Bound States, Physics tutorial

Introduction to Bound States:

You would remind that a body in the simple harmonic motion bounces backward and forward between the two points where the total or net mechanical energy, 'E', of the body is equivalent to the potential energy. As the kinetic energy becomes zero, the body should turn back. In just similar manner, a quantum-mechanical oscillator is a particle within an infinite potential well. You must observe that certainly, the solutions will be sinusoidal, just the manner it is by a harmonic oscillator. Such a state is an illustration of a bound state. More particularly, we shall state a system is in the bound state if, E < V (-∞). As such the wave function comprised should die at infinity, that is, Ψ(x) → 0 as x → ± ∞. E > V (- ∞) or/and E > V (+ ∞) is termed as a scattering state. The other manner of seeing a bound state is to state that the particle is subjected to the attracting potential.

For a bound state, the given conditions apply:

a) Ψ is continuous across the boundary

b) The first derivative, Ψ', is continuous across the boundary          

Particle in an infinite potential well:

This is as well termed as a particle in a box. The figure shown below describes a particle in an infinite potential well.

419_Particle in an infinite potential well.jpg

The above figure is the infinite square well potential confining a particle to a region having width 'L'.

Within the well, the potential is zero whereas outside the well, the potential is infinite. We anticipate that the wave function outside the well will be equivalent to zero.

We remember the Schrodinger equation: (∂2Ψ/∂x2) + (8π2m/h2) (E - V) Ψ = 0

If, V = 0, 

(d2Ψ/dx2) + (8π2m/h2) EΨ = 0

It can be written as:

(d2Ψ/dx2) + k2Ψ = 0

The common solution of this equation is:

Ψ(x) = c1eikx + c2e-ikx

Here c1 and c2 are the constants to be determined, subject to the boundary conditions and i = √-1.


a) Ψ(x) = 0 for x = 0

   Ψ(0) = c1eik0 + c2e-ik0 = 0

=> c1 + c2 = 0 => c1 = -c2 = c

=> Ψ(x) = c (eikx - e-ikx) = A sin kx

Here A = 2ic

b) Ψ(x) = 0 for x = L

A sin kL = 0 => kL = nπ, where n = 0, 1, 2,........

It obeys that the values of k are quantized, in such a way that kn = nπ/L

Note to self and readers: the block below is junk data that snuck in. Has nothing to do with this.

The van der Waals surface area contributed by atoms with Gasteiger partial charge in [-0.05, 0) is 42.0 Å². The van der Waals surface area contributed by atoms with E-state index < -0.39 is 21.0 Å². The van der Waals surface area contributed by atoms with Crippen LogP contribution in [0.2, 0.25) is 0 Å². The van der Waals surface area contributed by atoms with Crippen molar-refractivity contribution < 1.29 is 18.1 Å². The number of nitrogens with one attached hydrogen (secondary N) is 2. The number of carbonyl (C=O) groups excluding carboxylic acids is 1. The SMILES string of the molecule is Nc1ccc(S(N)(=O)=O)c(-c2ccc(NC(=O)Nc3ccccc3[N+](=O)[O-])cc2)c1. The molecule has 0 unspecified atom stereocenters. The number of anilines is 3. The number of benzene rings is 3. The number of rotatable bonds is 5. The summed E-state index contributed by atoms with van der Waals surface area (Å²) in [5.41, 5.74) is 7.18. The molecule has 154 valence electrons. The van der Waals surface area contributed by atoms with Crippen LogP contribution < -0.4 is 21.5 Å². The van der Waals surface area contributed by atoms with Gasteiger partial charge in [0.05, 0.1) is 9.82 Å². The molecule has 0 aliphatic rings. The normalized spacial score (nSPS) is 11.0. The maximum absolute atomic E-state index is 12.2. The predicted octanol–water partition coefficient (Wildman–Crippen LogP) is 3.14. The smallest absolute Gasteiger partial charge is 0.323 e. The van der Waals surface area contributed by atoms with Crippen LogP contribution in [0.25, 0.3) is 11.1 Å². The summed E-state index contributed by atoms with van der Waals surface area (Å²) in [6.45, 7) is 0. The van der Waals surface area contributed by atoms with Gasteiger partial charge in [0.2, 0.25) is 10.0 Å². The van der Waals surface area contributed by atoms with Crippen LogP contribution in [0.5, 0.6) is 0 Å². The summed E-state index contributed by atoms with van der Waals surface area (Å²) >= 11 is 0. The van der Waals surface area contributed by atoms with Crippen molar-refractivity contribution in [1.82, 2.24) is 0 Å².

Therefore, the corresponding energy En = (n2h2)/(8mL2), and the wave-function corresponding to this energy is Ψn(x) = An sin (nπx/L).

1078_Infinite square well potential.jpg

An, termed as the normalization constant is obtained through applying the normalization condition:

-∞ |Ψ(x)|2 dx = 1

That is, An2 oL sin2 (nπx/L) dx = 1

Or An2 x 1/2 = 1,

From which it follows that,

An = √ (2/L)

We can thus write:

Ψn(x) = √ (2/L) sin (nπx/L) for 0 ≤ x ≤ L; n = 1, 2, 3....

The Finite Potential Well:

2126_Finite Potential Well.jpg

In case of a finite potential well, the wave-functions 'spill over' to the area outside the potential well.

Region 1:

x ≤ - L/2, V(x) = Vo, Putting into time independent Schrodinger equation:

16_finite potential well-region1.jpg

The above can be written in the form:

ΨI = Ceαx + De-αx

Though, we can't let an exponentially growing term; so we set D equivalent to zero.

ΨI = Ceαx

Region 2:

- (L/2) ≤ x ≤ (L/2), V(x) = 0, putting it into the time independent Schrodinger equation

2281_finite potential well-region2.jpg

The above can be written in the form:

ΨII = A sin kx + B cos kx

This comprises of an odd and an even solution.

We at first consider the even solution: ΨII = B cos kx

Region 3:

x ≥ L/2, V(x) = Vo

1158_finite potential well-region3.jpg

The above can be written in the form:

ΨIII = Feαx + Ge-αx

Though, we can't let an exponentially growing term; therefore we set F equivalent to zero.

ΨIII = Ce-αx

1661_wavefunctions of the finite potential well.jpg

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